Over the next few weeks, I plan to put out a series of mini posts. Here’s the first. I’d love to hear your thoughts on the subject as well. Please feel free to leave a comment or question below.
For most sewists, proper fitting is probably the most challenging and frustrating aspect of sewing. At least that has certainly been the case for me and because of this, going into 2019 my number #1 sewing goal was to focus more attention on learning to fit my body better.
Even when I am making a simple garment with just a few pattern pieces I usually find that I need to make at least 2 adjustments to get the fit right. Case in point, in today’s post I am wearing one of my all-time favorites McCall’s 6886. This particular version consists of only 2 pieces, back and front, both placed on the fold. What could be easier you ask? Why nothing if your body measurements match up exactly with the pattern measurements! But with me and my body this is not the case.
This particular dress required 3 adjustments. 1) a decrease in length between the bust and waist 2) an increase in length between waist and hip, and 3) an increase at the hipline.
Most often when we measure ourselves, we are most likely to only pay attention to the width of our body parts as opposed to the length but this is no good, trust me. For years I was doing this myself.
On any given day, I could easily tell you how wide my waist or my hips were but I didn’t know the distance between the two.
Because this style dress is fitted at the bust, waist, and hip it is super important to know where your bust, waist, and hips are positioned on your frame. For example, if your waist area is shorter in length than the waist area of the pattern this can cause fit issues not only in the waist area but also through the bust, shoulders, and neckline.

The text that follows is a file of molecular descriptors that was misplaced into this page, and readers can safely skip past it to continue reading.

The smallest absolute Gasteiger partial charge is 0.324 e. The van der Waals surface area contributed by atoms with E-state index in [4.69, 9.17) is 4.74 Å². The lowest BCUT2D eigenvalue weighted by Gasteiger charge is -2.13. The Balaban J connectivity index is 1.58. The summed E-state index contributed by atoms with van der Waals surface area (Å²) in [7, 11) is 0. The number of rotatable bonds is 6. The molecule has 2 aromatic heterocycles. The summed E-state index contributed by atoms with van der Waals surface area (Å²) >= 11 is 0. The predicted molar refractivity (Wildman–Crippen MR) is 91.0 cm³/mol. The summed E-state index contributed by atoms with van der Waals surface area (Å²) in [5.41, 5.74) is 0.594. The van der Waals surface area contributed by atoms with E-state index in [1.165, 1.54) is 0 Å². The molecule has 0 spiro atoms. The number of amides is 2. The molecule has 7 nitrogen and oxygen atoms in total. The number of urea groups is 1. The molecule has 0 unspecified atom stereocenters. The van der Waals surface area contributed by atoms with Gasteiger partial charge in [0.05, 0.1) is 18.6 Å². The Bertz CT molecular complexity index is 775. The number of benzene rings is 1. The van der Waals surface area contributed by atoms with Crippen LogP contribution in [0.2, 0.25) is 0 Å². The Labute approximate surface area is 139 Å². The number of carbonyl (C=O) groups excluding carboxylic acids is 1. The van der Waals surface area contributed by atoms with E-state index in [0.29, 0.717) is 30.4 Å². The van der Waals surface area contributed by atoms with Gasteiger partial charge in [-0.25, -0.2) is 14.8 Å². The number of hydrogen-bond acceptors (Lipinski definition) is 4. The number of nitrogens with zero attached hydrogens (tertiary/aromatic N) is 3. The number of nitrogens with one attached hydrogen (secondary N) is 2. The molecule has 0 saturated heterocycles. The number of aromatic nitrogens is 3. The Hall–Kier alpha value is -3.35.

When you know your body measurements you can compare and adjust to the sewing pattern as needed or even one day use these measurements to draft your own patterns custom to your body.
And if you don’t sew, knowing this information is just as valuable to you because having this information, will help you to make better buying decisions.
One of the best decisions that I made when I started back sewing was to have my measurements taken by an alteration’s professional. I figured that someone who tailors clothes and takes body measurements for a living, would know exactly what to measure and also how to properly measure.
I also went online and located a printable pdf listing of the usual measurements needed for sewing. (Click here for an example.) We used this as a checklist/guide for the measurements that were taken.
I’ll admit that even after I had the measurements, I didn’t exactly know what to do with all of them or how they exactly related to the garment that I was sewing but that’s okay, the more I sew, the more I learn. Having this information has truly been empowering.
Get your measurements done. I was willing to pay for this service but you may not have to. Many of the online pdf sewing measurement guides come with how-to instructions and pictures. If you have a tape measure and a willing assistant, that’s all you’ll need.
While it’s not impossible to take some of these measurements without assistance, it’s easier and probably more accurate to have someone else to take them for you
Next Week’s Mini Post – Sewing & Weightloss.